Piano Software or Print Books?
You have two broad choices of format for beginning piano education: piano software or print books.
Which is better?
I've published both forms of learning products, and there is a tangible difference that parents and children report. Supporters of piano software and music learning software point to advantages such as carefully graduated increments and attractive graphics.
But if you've ever talked to a child who used one of these products, you'd get a resounding snore.
Here's what one kid told me. "Once you get to the top level, it's boring. It's like a video game without the excitement." No machine will ever replace the gentle hand of a good teacher guiding you, personally, through the difficulties of the piano.
Piano Is Easy
Kids Find Software Limited
"How is that computer program?" I ask. The kid replies, "Well, it's kind of boring. You never get to play anything, really."
And that is the essential problem with software in general, and music software in particular. No matter what you do with software, ultimately it is playing you, rather than the other way around.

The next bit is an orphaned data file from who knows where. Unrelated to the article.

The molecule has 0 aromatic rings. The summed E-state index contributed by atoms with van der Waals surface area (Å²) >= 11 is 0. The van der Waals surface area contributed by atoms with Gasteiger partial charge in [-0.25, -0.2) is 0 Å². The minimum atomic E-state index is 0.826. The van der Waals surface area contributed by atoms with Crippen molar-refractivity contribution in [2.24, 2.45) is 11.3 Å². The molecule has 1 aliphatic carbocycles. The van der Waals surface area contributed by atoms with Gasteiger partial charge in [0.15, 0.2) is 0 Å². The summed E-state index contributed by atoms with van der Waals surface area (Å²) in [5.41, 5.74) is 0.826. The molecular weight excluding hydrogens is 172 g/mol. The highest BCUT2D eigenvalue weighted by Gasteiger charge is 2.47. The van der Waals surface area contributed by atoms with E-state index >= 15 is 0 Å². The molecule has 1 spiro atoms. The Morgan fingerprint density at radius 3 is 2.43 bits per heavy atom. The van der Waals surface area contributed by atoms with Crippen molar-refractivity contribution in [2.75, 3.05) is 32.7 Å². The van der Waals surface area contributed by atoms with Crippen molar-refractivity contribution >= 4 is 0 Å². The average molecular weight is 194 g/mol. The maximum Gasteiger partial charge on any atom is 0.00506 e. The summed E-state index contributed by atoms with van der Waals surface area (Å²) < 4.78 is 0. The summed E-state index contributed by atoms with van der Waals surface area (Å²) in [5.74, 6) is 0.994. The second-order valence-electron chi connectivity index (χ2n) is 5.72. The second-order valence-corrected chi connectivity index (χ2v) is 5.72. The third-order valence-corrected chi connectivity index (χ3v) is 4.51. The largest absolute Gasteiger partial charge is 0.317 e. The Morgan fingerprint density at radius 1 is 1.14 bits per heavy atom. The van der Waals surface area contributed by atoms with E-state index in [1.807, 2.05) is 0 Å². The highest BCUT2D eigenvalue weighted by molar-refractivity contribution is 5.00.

Software Is Not An Instrument
The point of a musical instrument is that you can take it to places that software cannot go. Software is always limited by a group of functions, but your brain, in terms of music, is not limited to any set group of outcomes.
You can play a computer game only one way, the way it is set up at the factory. Playing a real piano yields unexpected results, unexpected outcomes and problems with which the child must learn how to deal.
The benefits of playing the piano are derived partly from the two-handed nature of the piano, which develops brain function. Using a computer, physically, is not a two-handed enterprise, because either hand or only one hand may enter the information necessary.
Playing the piano is a wordless ballet of the hands, impossible to capture or experience within the confines of a computer. Looking at a screen and sitting at a keyboard are two completely different experiences.
There is no substitute for the experience of sitting at a musical instrument and having to solve the problems that arise.
It's an intellectual experience that cannot be put into a bottle.
Or a computer.